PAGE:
An asset class is a group of securities that have similar financial characteristics. The primary asset classes are:
- Fixed income
- Money market
- Real estate
Most financial experts agree that some of the effective investment strategies involve diversifying investments across broad asset classes like stocks and bonds rather than focusing on specific securities that may or may not turn out to be "winners."
The goal of asset allocation is to try and create the most efficient mix of investments or asset classes that have the potential to appreciate while meeting your tolerance for risk (market volatility), your goals and investment objectives, and your preferences for certain types of investments within asset classes. Use our Asset Allocation Calculator to help you determine your risk tolerance level.
Since investments within asset classes tend to perform differently under similar market conditions, diversification across asset classes may help reduce volatility. If you include several asset classes in your long-term portfolio, the upward movement of one asset class may help offset the downward movement of another as economic and market conditions change over time. But keep in mind that there are inherent risks associated with investing in securities, and diversification does not prevent against loss.
It's also important to frequently evaluate your portfolio to find out whether your allocation strategy is still appropriate for you.
When reviewing your portfolio, make sure it fits your complete investment time horizon — the number of years you have to invest before needing to use the money and how many years you'll need that money to last.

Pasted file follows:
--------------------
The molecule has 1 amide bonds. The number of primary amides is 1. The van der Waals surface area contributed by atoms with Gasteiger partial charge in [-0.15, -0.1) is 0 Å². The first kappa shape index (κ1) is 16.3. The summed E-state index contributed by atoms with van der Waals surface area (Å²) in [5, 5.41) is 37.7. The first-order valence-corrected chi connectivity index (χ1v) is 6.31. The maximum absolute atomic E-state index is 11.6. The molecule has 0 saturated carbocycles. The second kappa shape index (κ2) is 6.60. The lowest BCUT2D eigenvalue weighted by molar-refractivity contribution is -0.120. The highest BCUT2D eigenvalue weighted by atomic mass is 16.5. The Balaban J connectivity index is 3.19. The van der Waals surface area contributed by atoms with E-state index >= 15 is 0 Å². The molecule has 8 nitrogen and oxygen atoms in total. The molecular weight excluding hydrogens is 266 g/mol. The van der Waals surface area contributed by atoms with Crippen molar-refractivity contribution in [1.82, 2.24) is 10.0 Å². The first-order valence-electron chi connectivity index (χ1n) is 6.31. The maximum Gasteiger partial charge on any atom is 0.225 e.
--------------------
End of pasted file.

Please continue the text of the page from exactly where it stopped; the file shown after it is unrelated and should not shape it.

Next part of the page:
TIAA-CREF offers the following five asset classes. (Employer-sponsored retirement plan rules outline which investment choices are available to you within each asset class.)
Equities, or stocks, represent shares of ownership in publicly held companies, and they've historically outperformed all other kinds of investments. They've also tended to be the most volatile in the short term. There are inherent risks associated with investing in equities. Your returns and the principal value of your investment will fluctuate so that your accumulation units, when redeemed, may be worth more or less than their original cost. It is important to keep in mind that past performance is no guarantee of future returns.
Bond investments generally pay a set rate of interest over a given period, then return the investor's principal. Before maturity, the value of fixed-income investments can fluctuate in response to current interest and inflation rates.
This asset class includes relatively safe, liquid short-term investments such as securities issued or guaranteed by the federal government, certificates of deposit, banker's acceptances, euros and commercial paper. An investment in the CREF Money Market Account or the Money Market Fund is neither insured nor guaranteed by the Federal Deposit Insurance Corporation or any other government agency. It is possible to lose money in these investments.
Guaranteed assets, backed by the claims-paying ability of the issuing insurer, preserve your principal and provide at least a specified minimum return.
Investing in accounts that own real estate directly can be particularly useful in building retirement assets. First, real estate returns sometimes run counter to both stocks and bonds and can therefore help diversify your portfolio. Second, property values and rental income have traditionally tended to parallel inflation, so real estate holdings can help protect your future purchasing power.
And since values tend to rise and fall more slowly than stock and bond prices, real estate can help reduce your portfolio's volatility. However, it is important to keep in mind that the real estate sector is subject to various risks, including fluctuation in underlying property values, expenses and income, and potential environmental liabilities.
TIAA-CREF Individual & Institutional Services, LLC and Teachers Personal Investors Services, Inc., members FINRA, distribute securities products.
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